By Arthur Kroeber
Is China’s credit binge a financial time-bomb waiting to blow the country’s much-vaunted economic miracle to smithereens?
Beijing has long bet that the problem of bad loans can be solved by pushing off the day of reckoning into the future, with rapid economic growth reducing the size of the problem.
So far that calculated bet has proved a sound one.
But the unprecedented expansion in bank credit this year, coupled with last month’s decision to roll over for another decade the bonds used to finance the first non-performing loan (NPL) workout of 1999, make it a good time to submit this policy to a stress-test.
Chinese NPLs can be divided into four tranches. Tranche 1 is Rmb1,400bn removed from the “Big Four” commercial banks – Bank of China (BoC), China Construction Bank (CCB), Industrial and Commercial Bank of China (ICBC) and Agricultural Bank of China (ABC) – and China Development Bank in 1999.
Tranche 2 is Rmb1,300bn removed from the first three of the Big Four in 2004-05 as they were being prepared for international stock market listings, plus some other bits and pieces from other banks in 2007.
Tranche 3 is Rmb816bn removed from ABC in 2008, presumably preparing the ground for it to list.
And Tranche 4 consists of whatever NPLs still sit on the banks’ balance sheets, especially as a result of this year’s lending binge.
The treatment of Tranche 1 is illustrative of Beijing’s calculated bet. If the government had simply financed a write-down in 1999, the cost would have been an unbearable 18 per cent of GDP. Government revenue was only about 12 per cent of GDP at the time – so explicit recognition of these liabilities would have blown a very damaging hole in Beijing’s books.
Instead, Beijing devised an accounting dodge: the NPLs would be purchased by special asset management companies (AMCs) set up by the Ministry of Finance, paid for via a combination of cash and 10-year bonds.
The AMCs would then spend the next decade trying to recover what they could, with the final loss being absorbed by the Ministry of Finance – by which time that loss would be vastly reduced because the economy and MoF’s resources would have grown enormously.
And yea, verily, so it came to pass: the net liability to the government of that original NPL tranche at the end of 2009 will be less than 4 per cent of GDP, and less than 20 per cent of expected government revenue for the year.
Indeed, the bet has paid off so handsomely that CCB’s decision to roll over an Rmb247bn bond from Cinda Asset Management Co for another decade looks set to be followed by the other big banks.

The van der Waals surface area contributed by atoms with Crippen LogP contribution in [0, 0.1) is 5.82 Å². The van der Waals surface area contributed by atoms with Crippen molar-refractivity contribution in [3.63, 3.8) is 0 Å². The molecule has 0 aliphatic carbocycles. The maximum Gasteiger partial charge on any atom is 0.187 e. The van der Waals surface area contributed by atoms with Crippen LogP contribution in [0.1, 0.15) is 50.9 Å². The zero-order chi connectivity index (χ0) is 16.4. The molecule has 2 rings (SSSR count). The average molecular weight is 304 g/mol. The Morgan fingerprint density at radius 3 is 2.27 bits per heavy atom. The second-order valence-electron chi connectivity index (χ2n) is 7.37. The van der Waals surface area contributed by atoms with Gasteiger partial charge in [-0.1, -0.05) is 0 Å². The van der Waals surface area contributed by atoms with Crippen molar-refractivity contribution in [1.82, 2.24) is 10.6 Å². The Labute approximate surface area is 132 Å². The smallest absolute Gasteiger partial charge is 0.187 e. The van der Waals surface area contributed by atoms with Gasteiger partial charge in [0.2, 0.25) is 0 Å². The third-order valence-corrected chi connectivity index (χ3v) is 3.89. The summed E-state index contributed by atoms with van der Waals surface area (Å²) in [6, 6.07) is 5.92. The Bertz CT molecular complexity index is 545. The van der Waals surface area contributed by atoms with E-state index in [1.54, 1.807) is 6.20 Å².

Will the bet pay off again – or have officials simply set the timer on a financial time-bomb and decided that someone else will be in the room when it explodes?
To begin estimating the full cost of writing down China’s NPLs in 2019, we assume that recoveries on NPL Tranche 1 are 15 per cent, which the distressed assets specialists tell us is reasonable.
For Tranche 2, 72 per cent has already been written off. We assume no further recoveries on the outstanding balance of Rmb348bn, all of which seems to have been financed by the central bank.
For Tranche 3, we assume a recovery rate of 15 per cent – but this may be too optimistic. To balance that out, we make a very aggressive estimate for Tranche 4, assuming that one-sixth of the Rmb20,000bn in bank loans likely to be issued in the three years 2008-2010 will go sour.
This is bold: it means that China will have to deal with an as-yet unrecognised NPL liability of Rmb3,300bn, almost equal to the face value of all NPLs hitherto recognised (Rmb3,500bn).
So just how big is China’s NPL time-bomb? That is largely a function of economic growth rates.
Average annual nominal GDP growth of 11 per cent, 9 per cent and 7 per cent over the next decade would generate net fiscal NPL costs of 6 per cent, 7.2 per cent and 8.7 per cent of GDP respectively in 2019 – substantial, but not catastrophic.
There is no necessary reason why existing NPLs, even including bad loans arising from the 2009-2010 monetary stimulus, should threaten the viability of the system. In short, the calculated bet of letting NPLs shrivel through time and growth can safely be placed one more time.
But this bet absolutely cannot be placed a third time.
The above scenarios only work if the financial system generates no net new NPLs in 2011-2019 beyond the banks’ own ability to provision and write down.
After 2020, demographic and other factors will turn unfavourable, and the structural real GDP growth rate will fall from 10 per cent in 1980-2008, and an expected 8 per cent or so in 2010-2020, to around 5 per cent. When that happens, growth can no longer erase past NPLs – only inflation can.
The solution is that banks must start lending on a commercial basis; they must be permitted to deny credit to state entities that are obviously un-creditworthy; and enterprises that cannot sustain themselves in a market-based financial system where capital is properly priced must be allowed to go bankrupt.
If China wants to avoid a hard choice between financial crisis and rampant inflation in the 2020s, it must start fixing its financial system, right now.